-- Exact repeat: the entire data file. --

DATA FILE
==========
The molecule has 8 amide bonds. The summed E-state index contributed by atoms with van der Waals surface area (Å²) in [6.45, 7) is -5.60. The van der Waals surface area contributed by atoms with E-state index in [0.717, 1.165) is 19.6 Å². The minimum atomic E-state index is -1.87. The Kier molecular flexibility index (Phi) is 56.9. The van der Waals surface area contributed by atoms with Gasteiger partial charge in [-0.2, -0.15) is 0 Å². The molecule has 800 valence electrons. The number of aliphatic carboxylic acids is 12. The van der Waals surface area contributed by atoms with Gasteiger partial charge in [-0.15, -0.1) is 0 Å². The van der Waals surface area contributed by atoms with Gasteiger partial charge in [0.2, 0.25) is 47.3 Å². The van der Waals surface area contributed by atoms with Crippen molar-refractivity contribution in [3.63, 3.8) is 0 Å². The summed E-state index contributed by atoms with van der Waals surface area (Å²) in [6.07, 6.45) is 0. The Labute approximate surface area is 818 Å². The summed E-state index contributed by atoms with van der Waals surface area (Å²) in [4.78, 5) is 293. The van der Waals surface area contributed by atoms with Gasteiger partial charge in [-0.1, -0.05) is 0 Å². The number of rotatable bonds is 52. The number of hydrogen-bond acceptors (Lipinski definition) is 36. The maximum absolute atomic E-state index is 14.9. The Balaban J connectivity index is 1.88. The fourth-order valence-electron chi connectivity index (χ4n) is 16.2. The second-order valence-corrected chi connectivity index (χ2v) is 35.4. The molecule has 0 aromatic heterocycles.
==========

The molecule has 8 amide bonds. The summed E-state index contributed by atoms with van der Waals surface area (Å²) in [6.45, 7) is -5.60. The van der Waals surface area contributed by atoms with E-state index in [0.717, 1.165) is 19.6 Å². The minimum atomic E-state index is -1.87. The Kier molecular flexibility index (Phi) is 56.9. The van der Waals surface area contributed by atoms with Gasteiger partial charge in [-0.2, -0.15) is 0 Å². The molecule has 800 valence electrons. The number of aliphatic carboxylic acids is 12. The van der Waals surface area contributed by atoms with Gasteiger partial charge in [-0.15, -0.1) is 0 Å². The van der Waals surface area contributed by atoms with Gasteiger partial charge in [0.2, 0.25) is 47.3 Å². The van der Waals surface area contributed by atoms with Crippen molar-refractivity contribution in [3.63, 3.8) is 0 Å². The summed E-state index contributed by atoms with van der Waals surface area (Å²) in [6.07, 6.45) is 0. The Labute approximate surface area is 818 Å². The summed E-state index contributed by atoms with van der Waals surface area (Å²) in [4.78, 5) is 293. The van der Waals surface area contributed by atoms with Gasteiger partial charge in [-0.1, -0.05) is 0 Å². The number of rotatable bonds is 52. The number of hydrogen-bond acceptors (Lipinski definition) is 36. The maximum absolute atomic E-state index is 14.9. The Balaban J connectivity index is 1.88. The fourth-order valence-electron chi connectivity index (χ4n) is 16.2. The second-order valence-corrected chi connectivity index (χ2v) is 35.4. The molecule has 0 aromatic heterocycles.